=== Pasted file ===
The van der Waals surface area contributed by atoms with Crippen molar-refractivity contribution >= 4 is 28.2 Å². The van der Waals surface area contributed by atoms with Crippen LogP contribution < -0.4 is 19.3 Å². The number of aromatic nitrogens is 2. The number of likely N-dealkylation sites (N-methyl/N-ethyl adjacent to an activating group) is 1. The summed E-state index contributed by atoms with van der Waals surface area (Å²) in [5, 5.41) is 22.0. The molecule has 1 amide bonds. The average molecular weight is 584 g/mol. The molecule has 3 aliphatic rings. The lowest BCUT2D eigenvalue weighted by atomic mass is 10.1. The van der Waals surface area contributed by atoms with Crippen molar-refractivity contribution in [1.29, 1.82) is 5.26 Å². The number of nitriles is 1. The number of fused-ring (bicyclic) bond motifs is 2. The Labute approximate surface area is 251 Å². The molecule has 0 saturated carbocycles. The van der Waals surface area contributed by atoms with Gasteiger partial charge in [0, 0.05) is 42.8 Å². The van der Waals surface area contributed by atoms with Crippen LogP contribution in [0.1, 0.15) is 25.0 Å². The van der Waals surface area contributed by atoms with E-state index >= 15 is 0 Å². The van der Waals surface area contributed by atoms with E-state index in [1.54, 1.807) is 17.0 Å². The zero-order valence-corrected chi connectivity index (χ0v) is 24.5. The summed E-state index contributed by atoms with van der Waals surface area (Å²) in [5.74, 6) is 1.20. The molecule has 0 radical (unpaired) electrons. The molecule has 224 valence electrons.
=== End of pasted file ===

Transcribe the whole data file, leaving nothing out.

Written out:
The van der Waals surface area contributed by atoms with Crippen molar-refractivity contribution >= 4 is 28.2 Å². The van der Waals surface area contributed by atoms with Crippen LogP contribution < -0.4 is 19.3 Å². The number of aromatic nitrogens is 2. The number of likely N-dealkylation sites (N-methyl/N-ethyl adjacent to an activating group) is 1. The summed E-state index contributed by atoms with van der Waals surface area (Å²) in [5, 5.41) is 22.0. The molecule has 1 amide bonds. The average molecular weight is 584 g/mol. The molecule has 3 aliphatic rings. The lowest BCUT2D eigenvalue weighted by atomic mass is 10.1. The van der Waals surface area contributed by atoms with Crippen molar-refractivity contribution in [1.29, 1.82) is 5.26 Å². The number of nitriles is 1. The number of fused-ring (bicyclic) bond motifs is 2. The Labute approximate surface area is 251 Å². The molecule has 0 saturated carbocycles. The van der Waals surface area contributed by atoms with Gasteiger partial charge in [0, 0.05) is 42.8 Å². The van der Waals surface area contributed by atoms with Crippen LogP contribution in [0.1, 0.15) is 25.0 Å². The van der Waals surface area contributed by atoms with E-state index >= 15 is 0 Å². The van der Waals surface area contributed by atoms with E-state index in [1.54, 1.807) is 17.0 Å². The zero-order valence-corrected chi connectivity index (χ0v) is 24.5. The summed E-state index contributed by atoms with van der Waals surface area (Å²) in [5.74, 6) is 1.20. The molecule has 0 radical (unpaired) electrons. The molecule has 224 valence electrons.